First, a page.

The Kelley Blue Book or any other published reference for valuing used cars is generally invalid for determining the amount of an itemized contribution if the car does not operate. You may want to enlist a professional appraiser to determine its value, which may be only the sum of its working parts.
The Kelley Blue Book can help you determine your vehicle's value when you are considering donating cars. In fact, a good car donation charity should provide a link from their website right to the KBB guide itself. It is a valuable first step in learning how to calculate value on vehicles. Start by logging on to http://www.kbb.com. [Click on: “Used cars” at top, and select the year, make and exact model of your vehicle, then press “GO”. Select "Private Party Value."] You also need to fill in the exact mileage on the car and the zip code in which you will be stating that you live on your tax return.
Your tax consultant may assist you in deciding how to value your car donation, but you - the donor - and not the recipient charity, are required by the IRS to be the sole party responsible for determining what the IRS calls the "fair market value" of your car donation, taking into full consideration its condition at the time of donation. Most vehicle donation programs or a good car donation charity will assist you with this. When making car donations for charity, it is very important point to be accurate and fair in assigning a value to your vehicle; do not inflate the value you claim as a tax deduction.
Some fundraisers have mistakenly claimed that donors can, in all cases, deduct the full value of their cars as found in a used car guide (such as “blue book” value). A used car guide may be a good starting point from which to determine your car's value, but you should exercise caution. The IRS will only allow a deduction for the fair market value of the car, which may be substantially less than the “blue book” value. If you are planning to claim tax deductions on car donations, you need to be accurate in making car donation valuations.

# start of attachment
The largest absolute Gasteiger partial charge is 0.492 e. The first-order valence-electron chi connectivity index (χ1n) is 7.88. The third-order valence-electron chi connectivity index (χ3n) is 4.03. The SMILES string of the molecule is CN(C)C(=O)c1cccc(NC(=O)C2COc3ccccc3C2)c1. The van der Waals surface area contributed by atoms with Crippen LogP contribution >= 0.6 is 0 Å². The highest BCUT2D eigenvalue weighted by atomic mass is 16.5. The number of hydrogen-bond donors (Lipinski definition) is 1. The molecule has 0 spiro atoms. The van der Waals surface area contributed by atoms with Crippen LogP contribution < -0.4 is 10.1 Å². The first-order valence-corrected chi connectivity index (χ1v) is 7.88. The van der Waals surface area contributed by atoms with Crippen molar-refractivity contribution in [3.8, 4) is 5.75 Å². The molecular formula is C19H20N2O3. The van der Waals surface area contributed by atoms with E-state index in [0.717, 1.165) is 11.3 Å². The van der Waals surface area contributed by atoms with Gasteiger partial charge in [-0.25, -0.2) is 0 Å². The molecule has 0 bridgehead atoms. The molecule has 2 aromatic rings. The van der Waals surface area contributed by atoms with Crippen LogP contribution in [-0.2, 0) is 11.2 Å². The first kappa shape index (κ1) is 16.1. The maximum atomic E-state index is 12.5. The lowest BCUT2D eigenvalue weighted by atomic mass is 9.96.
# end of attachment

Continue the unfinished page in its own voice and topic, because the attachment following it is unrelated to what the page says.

Car donation tax deductions are only accepted for donations made to tax-exempt charities. So it is incumbent on the taxpayer to verify an organization's tax-exempt status. Ask to see the charity's IRS letter recognizing it as tax-exempt. You may also call the IRS, toll free, at 1-877-829-5500, to verify an organization's tax-exempt status. IRS Publication 78 lists many organizations eligible to receive tax-deductible charitable contributions, including car donations. Access the information online at www.irs.gov/charities, then download a copy of Publication 78.
If your donation is worth more than $5,000, then you will need an appraisal and a signed 8283 tax form for your tax purposes. Most charities that accept car donations can arrange to have your vehicle valued by an independent appraiser and provide you with all the necessary documentation to properly claim your tax deduction without any cost to you. It is important to get accurate automobile donation valuations. The charity you choose can help you to learn how to value cars.
When donating a custom or collector car, the car donation tax law remains the same as far as the IRS is concerned: a donor may deduct up to the fair market value of the vehicle when the vehicle is kept and used by the charity. In the case of a collector's item, rather than a standard vehicle, fair market value may be somewhat harder to determine. Nevertheless, you need to ascertain the fair market value for the car, rather than just deducting the money you've put into it. The IRS defines fair market value as "...the price a willing buyer would pay and a willing seller would accept for the car, when neither party is compelled to buy or sell, and both parties have reasonable knowledge of the relevant facts." Obviously, the market for collector's cars is smaller than for regular cars. There is a certain segment of the population that understands and appreciates the value of a car like yours, and might be willing to pay you what you think its worth. But others would not. So you need some legitimate way to document how you came up with the figure; it may make sense to use an appraiser. In any event, if you think the car is worth more than $5000, and want to take that amount or more as a deduction, a professional appraisal is needed. The appraiser has to sign off on your Form 8283, which is the form you submit with your tax return when you donate a car.
If you claim a deduction on your return of over $500 for all contributed property, you must attach a Form 8283 (PDF), Non-cash Charitable Contributions, to your return. If you claim a total deduction of $5,000 or less for all contributed property, you need only complete Section A of Form 8283. If you claim a deduction of more than $5,000 for an item or group of similar items, you need to complete Section B of Form 8283, which requires a qualified appraisal by a professional appraiser.